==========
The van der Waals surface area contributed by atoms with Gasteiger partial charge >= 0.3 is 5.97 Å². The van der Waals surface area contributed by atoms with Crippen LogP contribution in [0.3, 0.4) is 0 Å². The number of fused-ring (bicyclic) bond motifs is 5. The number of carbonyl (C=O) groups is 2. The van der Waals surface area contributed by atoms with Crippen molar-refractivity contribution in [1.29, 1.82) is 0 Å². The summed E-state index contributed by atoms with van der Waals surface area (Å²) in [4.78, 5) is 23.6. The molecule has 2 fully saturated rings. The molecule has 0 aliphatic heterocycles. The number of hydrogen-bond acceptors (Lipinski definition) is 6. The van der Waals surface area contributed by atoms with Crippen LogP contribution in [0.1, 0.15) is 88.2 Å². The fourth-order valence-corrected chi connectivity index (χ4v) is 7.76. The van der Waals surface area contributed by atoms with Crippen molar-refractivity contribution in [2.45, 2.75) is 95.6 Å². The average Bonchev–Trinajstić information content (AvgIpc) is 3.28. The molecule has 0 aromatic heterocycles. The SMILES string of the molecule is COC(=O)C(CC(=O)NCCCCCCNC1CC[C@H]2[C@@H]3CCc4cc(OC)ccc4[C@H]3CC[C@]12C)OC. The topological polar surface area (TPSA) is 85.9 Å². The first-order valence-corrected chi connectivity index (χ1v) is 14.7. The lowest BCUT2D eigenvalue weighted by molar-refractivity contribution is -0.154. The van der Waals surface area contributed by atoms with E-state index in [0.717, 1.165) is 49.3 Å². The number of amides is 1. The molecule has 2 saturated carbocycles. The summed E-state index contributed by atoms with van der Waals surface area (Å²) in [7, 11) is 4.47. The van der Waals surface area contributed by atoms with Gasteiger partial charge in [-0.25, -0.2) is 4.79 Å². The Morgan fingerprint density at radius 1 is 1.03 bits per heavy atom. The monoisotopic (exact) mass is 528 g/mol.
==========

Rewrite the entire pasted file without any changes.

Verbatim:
The van der Waals surface area contributed by atoms with Gasteiger partial charge >= 0.3 is 5.97 Å². The van der Waals surface area contributed by atoms with Crippen LogP contribution in [0.3, 0.4) is 0 Å². The number of fused-ring (bicyclic) bond motifs is 5. The number of carbonyl (C=O) groups is 2. The van der Waals surface area contributed by atoms with Crippen molar-refractivity contribution in [1.29, 1.82) is 0 Å². The summed E-state index contributed by atoms with van der Waals surface area (Å²) in [4.78, 5) is 23.6. The molecule has 2 fully saturated rings. The molecule has 0 aliphatic heterocycles. The number of hydrogen-bond acceptors (Lipinski definition) is 6. The van der Waals surface area contributed by atoms with Crippen LogP contribution in [0.1, 0.15) is 88.2 Å². The fourth-order valence-corrected chi connectivity index (χ4v) is 7.76. The van der Waals surface area contributed by atoms with Crippen molar-refractivity contribution in [2.45, 2.75) is 95.6 Å². The average Bonchev–Trinajstić information content (AvgIpc) is 3.28. The molecule has 0 aromatic heterocycles. The SMILES string of the molecule is COC(=O)C(CC(=O)NCCCCCCNC1CC[C@H]2[C@@H]3CCc4cc(OC)ccc4[C@H]3CC[C@]12C)OC. The topological polar surface area (TPSA) is 85.9 Å². The first-order valence-corrected chi connectivity index (χ1v) is 14.7. The lowest BCUT2D eigenvalue weighted by molar-refractivity contribution is -0.154. The van der Waals surface area contributed by atoms with E-state index in [0.717, 1.165) is 49.3 Å². The number of amides is 1. The molecule has 2 saturated carbocycles. The summed E-state index contributed by atoms with van der Waals surface area (Å²) in [7, 11) is 4.47. The van der Waals surface area contributed by atoms with Gasteiger partial charge in [-0.25, -0.2) is 4.79 Å². The Morgan fingerprint density at radius 1 is 1.03 bits per heavy atom. The monoisotopic (exact) mass is 528 g/mol.